Unless you work in the centre of Glasgow, or go in Fri Sat night for the nightlife and venues, there is no real reason nowadays to ever go near the place. Most families have cars, rarely use buses, and have little cause to go near the central district during the day. They do their weekend shopping mostly in out of town retail parks on the outskirts where they live and where they can get everything under one roof. It's easier and quicker so why not.? Why does this even matter I hear you ask?
Which brings us to Detroit. I watched Julien Temple's fascinating documentary recently 'Requiem For Detroit?' and it held some interesting clues about the future growth of all western cities. Could the same thing happen here?
Obviously Detroit was a special case, being so dependant on the prosperity of the American car industry for its own continued success. When it failed Detroit failed with it but what struck me was that large areas of that city, once the 4th largest in America and the jewel of the Midwest, were unaware for a long time of how bad things really were. They never went into the city centre district unless they had to. They did all their shopping in outlying retail parks and stayed in their suburban bubble on the outskirts most of the time. Sound familiar? America has always been roughly 20 years ahead of us in living trends.
This isn't Detroit by the way. This is a neglected part of Glasgow in 2013. One not easily seen by a large section of the public but it's there. If you let British city centres die because we no longer value them who knows what might happen to the outskirts after they are gone. Can a large city survive without a beating heart at its core? Probably. Detroit looks as if it's slowly, painfully, evolving into several smaller, more manageable communities not reliant on one industry. As the countryside reclaims areas of the city some have taken up farming and crop production again. Just a cautionary thought then.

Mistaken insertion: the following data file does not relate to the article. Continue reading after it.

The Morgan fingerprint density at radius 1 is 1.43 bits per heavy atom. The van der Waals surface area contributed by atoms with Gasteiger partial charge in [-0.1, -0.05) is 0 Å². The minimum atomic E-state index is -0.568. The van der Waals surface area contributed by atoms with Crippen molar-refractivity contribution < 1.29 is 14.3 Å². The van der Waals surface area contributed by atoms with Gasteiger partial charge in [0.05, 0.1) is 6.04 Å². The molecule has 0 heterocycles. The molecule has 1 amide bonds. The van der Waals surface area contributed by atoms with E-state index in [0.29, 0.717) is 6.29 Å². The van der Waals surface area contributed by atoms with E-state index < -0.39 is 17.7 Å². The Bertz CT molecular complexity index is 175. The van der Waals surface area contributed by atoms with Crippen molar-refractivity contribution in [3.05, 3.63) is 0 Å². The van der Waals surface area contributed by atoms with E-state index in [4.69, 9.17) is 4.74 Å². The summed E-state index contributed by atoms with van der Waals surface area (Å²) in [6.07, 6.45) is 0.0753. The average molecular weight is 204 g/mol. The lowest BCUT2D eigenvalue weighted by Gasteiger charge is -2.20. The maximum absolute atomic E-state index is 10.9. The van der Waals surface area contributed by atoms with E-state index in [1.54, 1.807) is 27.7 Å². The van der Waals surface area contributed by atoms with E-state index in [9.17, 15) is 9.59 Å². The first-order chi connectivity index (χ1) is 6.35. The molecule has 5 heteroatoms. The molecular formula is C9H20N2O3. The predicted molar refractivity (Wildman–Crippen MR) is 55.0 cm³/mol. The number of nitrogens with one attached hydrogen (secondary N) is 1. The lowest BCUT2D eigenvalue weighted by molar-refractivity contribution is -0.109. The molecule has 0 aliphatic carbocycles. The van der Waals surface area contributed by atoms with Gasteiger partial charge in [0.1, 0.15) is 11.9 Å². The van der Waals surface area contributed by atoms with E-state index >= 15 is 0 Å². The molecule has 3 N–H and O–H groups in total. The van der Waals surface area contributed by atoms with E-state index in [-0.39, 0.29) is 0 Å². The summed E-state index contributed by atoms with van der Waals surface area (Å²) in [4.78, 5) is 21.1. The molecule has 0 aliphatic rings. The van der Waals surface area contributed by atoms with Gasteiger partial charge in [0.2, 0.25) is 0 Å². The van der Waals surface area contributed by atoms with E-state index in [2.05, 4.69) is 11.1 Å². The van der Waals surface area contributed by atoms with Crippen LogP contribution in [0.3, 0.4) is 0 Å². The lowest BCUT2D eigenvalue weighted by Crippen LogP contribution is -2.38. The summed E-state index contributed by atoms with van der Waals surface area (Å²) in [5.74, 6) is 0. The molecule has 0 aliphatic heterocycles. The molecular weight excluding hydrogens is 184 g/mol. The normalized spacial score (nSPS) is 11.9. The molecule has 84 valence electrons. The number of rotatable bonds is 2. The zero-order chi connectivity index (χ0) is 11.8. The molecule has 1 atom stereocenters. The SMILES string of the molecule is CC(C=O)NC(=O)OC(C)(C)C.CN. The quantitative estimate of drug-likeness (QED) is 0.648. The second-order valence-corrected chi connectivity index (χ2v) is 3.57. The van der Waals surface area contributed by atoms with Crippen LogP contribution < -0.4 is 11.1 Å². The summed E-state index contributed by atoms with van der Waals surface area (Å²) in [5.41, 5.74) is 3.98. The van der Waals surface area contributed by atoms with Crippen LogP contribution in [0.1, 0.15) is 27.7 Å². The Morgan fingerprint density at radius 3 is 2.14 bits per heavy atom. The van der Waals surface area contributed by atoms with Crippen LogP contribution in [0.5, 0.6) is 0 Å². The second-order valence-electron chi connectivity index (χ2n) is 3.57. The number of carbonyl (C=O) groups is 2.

Incidentally, I was far happier and uplifted in this environment, my urban explorer kicking in. Tellingly, maybe that was because there were no people around. Only ruins and nature slowly reclaiming the city. Surprising amount of birdlife here, none of them throwing up near me.
( I ain't afraid of no Ghosts, only the living.)
Here's hoping the Commonwealth Games brings a bit of magic and sparkle back into Glasgow's inner districts. We need a boost of feel good factor here as judging from my experience of Saturday's visit a lot of people are finding it tough out there.
By the way I've got rid of some of the older, no longer updated, blogs on my blogs list and added two
new ones I've followed for a while. Andamento and Street Art Utopia. Both are full of colourful photography and creative artistic ideas. Worth a visit.
Update. After two years hard graft in a locked room I have completed my new novel. Autohighography by Bob Law. It is part autohighography, part novel, part travel guide, and part unusual love story. A humorous tale set in Glasgow and stunning areas of Scotland including Arran, Arrochar, Loch Lomond, Skye, and many others well off the beaten track. A tale of a Glasgow hill walking club and their exploits, love affairs ( or lack of them) holidays and adventures on the high seas, in caves and tunnels, crossing mountains and exploring remote islands. you can read the first couple of chapters for free by clicking on this link. http://www.amazon.co.uk/Autohighography-A-Tale-Summits-Sinners-ebook/dp/B00JNAIGAO/ref=sr_1_1?s=digital-text&ie=UTF8&qid=1397745985&sr=1-1&keywords=autohighography.+bob+law
All chapters are fully illustrated with colour photographs of Scottish landscapes and mountains described in the book which is available in full for £1.85 to download. Cheaper than a scratch card but better odds of a surprise or a laugh once opened.